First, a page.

Can the sacrament of confirmation become obsolete in the Roman Catholic Church if the bishop is actually present and takes the time to do the 4th part of the baptismal rite during the baptism of the baby? Similarly, in the baptism of an adult convert to the RCC, will the baptismal rite have to be postponed if the bishop is not present at the ceremony to do the 4th part of the baptismal rite (the laying-on of hands and episcopal anointing)? Ultimately, the question boils down to this: is the Sacrament of Confirmation really necessary to complete baptism?

  • You didn't need to be so apologetic, the question is fine. But it would help if you could explain more about what the 4th part is, and what the alternative would be. FWIW the Anglicans have the same silly system - adults can be baptised and then confirmed on the same day.
    – curiousdannii
    Commented Jan 17, 2015 at 0:03
  • @curiousdannii The fourth part is in the parentheses.
    – Double U
    Commented Jan 17, 2015 at 0:07
  • I'm thinking another parallel question asking why Anglicans who only believe in 2 sacraments still do confirmations even for adults (and even on the same day).
    – curiousdannii
    Commented Jan 17, 2015 at 1:48
  • I'm certain that this question already covers your issue.
    – Double U
    Commented Jan 17, 2015 at 2:04
  • 1
    No, I meant that I am currently reading The A to Z of Lutheranism. I thought it would give a historical account, but then I realized maybe I shouldn't get my hopes up too much. I should always remember that everybody is biased, and no one really has the truth.
    – Double U
    Commented Jan 17, 2015 at 4:29

1 Answer 1


There are a number of approaches to answer this question. I chose to answer from St. Thomas Aquinas' SUMMA THEOLOGICA: The number of the sacraments (Tertia Pars, Q.65).

Article 1 tackled whether there should be seven sacraments and answered Confirmation was one of the sacraments instituted by which the Holy Ghost is given to strengthen us.

In Article 4. Whether all the sacraments are necessary for salvation?, St. Thomas answered that there is a twofold necessity of end:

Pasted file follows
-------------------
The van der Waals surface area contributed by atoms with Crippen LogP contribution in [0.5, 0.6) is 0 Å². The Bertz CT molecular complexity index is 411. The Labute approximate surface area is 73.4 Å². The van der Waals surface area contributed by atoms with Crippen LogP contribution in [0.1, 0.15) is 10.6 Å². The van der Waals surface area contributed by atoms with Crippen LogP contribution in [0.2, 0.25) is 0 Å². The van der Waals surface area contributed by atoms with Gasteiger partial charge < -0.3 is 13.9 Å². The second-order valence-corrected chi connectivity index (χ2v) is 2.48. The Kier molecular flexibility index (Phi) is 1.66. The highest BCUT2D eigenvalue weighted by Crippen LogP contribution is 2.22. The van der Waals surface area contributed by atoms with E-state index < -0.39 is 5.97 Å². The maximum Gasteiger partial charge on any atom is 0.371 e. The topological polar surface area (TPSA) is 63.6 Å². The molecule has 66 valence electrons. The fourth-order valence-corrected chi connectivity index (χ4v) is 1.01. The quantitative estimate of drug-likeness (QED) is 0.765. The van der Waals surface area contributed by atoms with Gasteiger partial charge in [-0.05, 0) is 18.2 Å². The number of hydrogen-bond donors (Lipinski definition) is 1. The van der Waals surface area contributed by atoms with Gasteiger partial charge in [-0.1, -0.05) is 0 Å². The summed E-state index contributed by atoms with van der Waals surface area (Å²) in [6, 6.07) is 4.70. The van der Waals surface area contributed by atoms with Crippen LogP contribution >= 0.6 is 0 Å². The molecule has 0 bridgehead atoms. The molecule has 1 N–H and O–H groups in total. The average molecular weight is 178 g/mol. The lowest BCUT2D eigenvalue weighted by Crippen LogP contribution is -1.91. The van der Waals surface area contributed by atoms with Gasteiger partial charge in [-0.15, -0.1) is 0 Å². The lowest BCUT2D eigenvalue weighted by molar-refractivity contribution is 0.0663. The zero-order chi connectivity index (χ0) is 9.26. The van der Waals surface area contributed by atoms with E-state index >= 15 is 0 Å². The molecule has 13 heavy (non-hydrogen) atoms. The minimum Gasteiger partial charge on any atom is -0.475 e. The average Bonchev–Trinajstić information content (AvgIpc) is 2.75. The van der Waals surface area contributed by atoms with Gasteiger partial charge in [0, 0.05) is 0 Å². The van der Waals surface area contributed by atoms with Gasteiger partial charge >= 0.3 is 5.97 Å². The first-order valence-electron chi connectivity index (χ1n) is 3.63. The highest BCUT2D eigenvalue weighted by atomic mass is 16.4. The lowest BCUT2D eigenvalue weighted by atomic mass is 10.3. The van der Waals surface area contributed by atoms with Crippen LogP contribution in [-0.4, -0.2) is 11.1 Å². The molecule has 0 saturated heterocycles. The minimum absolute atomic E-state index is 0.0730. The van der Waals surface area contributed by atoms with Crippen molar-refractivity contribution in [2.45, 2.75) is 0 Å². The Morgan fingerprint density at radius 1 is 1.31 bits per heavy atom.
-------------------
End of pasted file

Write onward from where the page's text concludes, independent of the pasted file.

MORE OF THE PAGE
1. First, a thing may be necessary so that without it the end cannot be attained; thus food is necessary for human life.
  2. Secondly, a thing is said to be necessary, if, without it, the end cannot be attained so becomingly: thus a horse is necessary for a journey. (Adding: But this is not simple necessity of end.)

He then continues to answer that Baptism is necessary in the first way, simply and absolutely, while Confirmation which perfects Baptism is necessary in the second way.

cf. CCC 1285

Baptism, the Eucharist, and the sacrament of Confirmation together constitute the "sacraments of Christian initiation," whose unity must be safeguarded. It must be explained to the faithful that the reception of the sacrament of Confirmation is necessary for the completion of baptismal grace.1 For "by the sacrament of Confirmation, [the baptized] are more perfectly bound to the Church and are enriched with a special strength of the Holy Spirit. Hence they are, as true witnesses of Christ, more strictly obliged to spread and defend the faith by word and deed."2

1. Cf. Roman Ritual, Rite of Confirmation (OC), Introduction 1.

2. LG 11; Cf. OC, Introduction 2.

Borrowing loosely from St. Thomas' examples, heaven/one's salvation is the destination one needs to get to, being born would be the absolute and simple necessity toward that end, and confirmation would be the necessary horse that one would require to get to heaven/be saved. To get onto a horse, one must first be born. Being born is the first necessary step, but one must get onto the required mount to get to their destination.

(PS and from CCC 1285, the Eucharist would be the food required for the journey).

The preceding answers: is the Sacrament of Confirmation really necessary to complete baptism?

CCC 1290-1292 should resolve the rest of your post.

  • What does it mean for confirmation to 'perfect' baptism?
    – curiousdannii
    Commented Jan 17, 2015 at 0:04
  • I was thinking that confirmation is to 'complete' baptism. Hence perfecting it. Hence the thesis of my question.
    – Double U
    Commented Jan 17, 2015 at 0:06
  • 1
    @curiousdannii To make better or put into final form. Commented Jan 17, 2015 at 0:39
  • @FMS So, back at the point of the question - what would happen if the priest is actually there at the baptism of the baby? Would confirmation happen at the same time?
    – Double U
    Commented Jan 17, 2015 at 1:23
  • This is the Rite of Baptism for one child. Perhaps you are confusing the Anointing after Baptism with the Sacrament of Confirmation, which can also be administered at the time of Baptism. My answer, comment and CCC 1290-1292 should resolve your questions.
    – user13992
    Commented Jan 17, 2015 at 1:34

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